As discussed in the last post, we are going to apply a layered architectural structure, to the World of Art web app. The first layer we are going to develop, will be called the Data Model Layer. The purpose of this layer is to achieve a separation of concerns. To create distance and independence, between code supporting the application’s user interface, and code supporting access to the data source.
We will begin by adding an object model to the application. This object model is based on the World Of Art Relational Database, developed in a prior iteration. See Generating Data Model Based on Relational Database, for step by step instructions on generating the data model. As mentioned in previous posts, our data model layer is based on the Microsoft ADO.NET Entity Framework.
Now that the data model is generated, I’m going to display another illustration of the World of Art database diagram, which the data model is bases on. This diagram is more detailed, and shows the properties of each column of the two tables, currently in the database. Also, remember the “one-to-many” relationship between an artist and their works of art. An artist can create one or more works of art. This relationship is illustrated by the key and infinity symbols in the diagram. Please keep this diagram in mind, when we examine the data model diagram, based on this database.
The next diagram illustrates the data model, which is based on the World of Art database. I used the Entity Data Model Wizard in Visual Studio 2010, to generate the data model. The data model has two classes, based on the two tables in the World of Art database. The Artist table and the Works of Art table, have been abstracted into two separate classes. The columns of the tables are now represented by the properties of each class. Also, notice how the one-to-many relationship between an artist and their works of art is maintained.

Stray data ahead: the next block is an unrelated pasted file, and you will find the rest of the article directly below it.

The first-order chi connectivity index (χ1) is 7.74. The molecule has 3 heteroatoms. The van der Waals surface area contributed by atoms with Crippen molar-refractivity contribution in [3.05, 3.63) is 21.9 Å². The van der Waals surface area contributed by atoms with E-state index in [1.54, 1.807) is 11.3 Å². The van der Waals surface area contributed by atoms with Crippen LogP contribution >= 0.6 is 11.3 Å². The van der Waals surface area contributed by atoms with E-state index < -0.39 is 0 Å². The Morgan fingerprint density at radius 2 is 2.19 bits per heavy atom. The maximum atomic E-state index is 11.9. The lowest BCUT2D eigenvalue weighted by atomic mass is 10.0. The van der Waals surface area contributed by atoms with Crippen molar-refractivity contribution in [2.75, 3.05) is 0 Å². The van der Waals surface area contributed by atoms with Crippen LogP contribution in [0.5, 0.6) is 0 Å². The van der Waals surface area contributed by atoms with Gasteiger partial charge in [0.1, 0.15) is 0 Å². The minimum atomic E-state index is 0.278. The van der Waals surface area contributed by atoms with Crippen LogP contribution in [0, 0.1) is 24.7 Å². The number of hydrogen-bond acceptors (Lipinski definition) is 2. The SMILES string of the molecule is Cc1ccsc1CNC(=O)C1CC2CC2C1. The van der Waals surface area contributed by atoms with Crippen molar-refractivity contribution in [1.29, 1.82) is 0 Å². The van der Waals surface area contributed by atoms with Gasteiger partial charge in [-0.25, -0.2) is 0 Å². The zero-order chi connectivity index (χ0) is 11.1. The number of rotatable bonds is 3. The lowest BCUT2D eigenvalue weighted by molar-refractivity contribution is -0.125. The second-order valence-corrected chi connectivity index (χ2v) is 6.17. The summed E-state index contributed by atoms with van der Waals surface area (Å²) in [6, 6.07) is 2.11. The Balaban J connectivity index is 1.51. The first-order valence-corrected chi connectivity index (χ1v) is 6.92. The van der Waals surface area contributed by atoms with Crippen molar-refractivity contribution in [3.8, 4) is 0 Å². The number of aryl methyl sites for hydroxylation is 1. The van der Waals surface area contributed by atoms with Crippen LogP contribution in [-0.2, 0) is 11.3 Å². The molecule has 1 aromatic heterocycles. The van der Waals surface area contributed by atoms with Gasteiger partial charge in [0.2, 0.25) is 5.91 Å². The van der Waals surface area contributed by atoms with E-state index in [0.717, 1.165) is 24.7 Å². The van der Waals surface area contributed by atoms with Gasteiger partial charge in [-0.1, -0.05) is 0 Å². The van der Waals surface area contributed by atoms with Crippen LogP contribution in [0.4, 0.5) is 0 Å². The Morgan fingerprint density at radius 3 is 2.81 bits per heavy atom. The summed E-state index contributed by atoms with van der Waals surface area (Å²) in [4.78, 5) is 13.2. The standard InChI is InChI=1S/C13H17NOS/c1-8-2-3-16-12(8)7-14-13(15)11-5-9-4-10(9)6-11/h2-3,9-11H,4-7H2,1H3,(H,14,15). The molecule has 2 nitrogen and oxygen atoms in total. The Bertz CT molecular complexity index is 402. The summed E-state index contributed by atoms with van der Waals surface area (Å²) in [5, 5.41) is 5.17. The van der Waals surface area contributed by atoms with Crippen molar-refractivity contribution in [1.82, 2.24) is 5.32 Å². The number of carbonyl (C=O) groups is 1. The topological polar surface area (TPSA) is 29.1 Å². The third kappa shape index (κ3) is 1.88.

The Entity Data Model Wizard in Visual Studio 2010, not only generates the entity data model diagram illustrated above, it also generates an entire C# code file, which the diagram is based on. The following image is a class diagram I generated in Visual Studio 2010. It’s based on the WorldOfArt.Designer.cs file which was generated by the Entity Data Model Wizard. As you can see, the wizard actually generated three classes. The one in the middle is the WorldOfArtContext class, it inherits the System.Data.Objects.ObjectContext class. The other two classes are based on the two tables in the World of Art database, and inherit the System.Data.Objects.DataClasses.EntityObject class. Like any typical C# class, they have private members and public properties, along with a wide range of partial methods and event handlers, for updating the tables.
Finally, lets take a look at the World Of Art solution in Visual Studio, with the newly added Data Model layer. The highlighted folder, in the illustration below, represents the Data Model Layer in the World of Art project solution. The folder contains two files;
- The WorldOfArt.edmx file, is the data model diagram. It can be viewed and modified, in the Entity Data Model Designer, in Visual Studio.
- The WorldOfArtDesigner.cs file, is the C# source code of the Entity Data Model.
In my next post, I’ll discuss the benefits derived from building a Data Model Architectural Layer, and an Entity Data Model.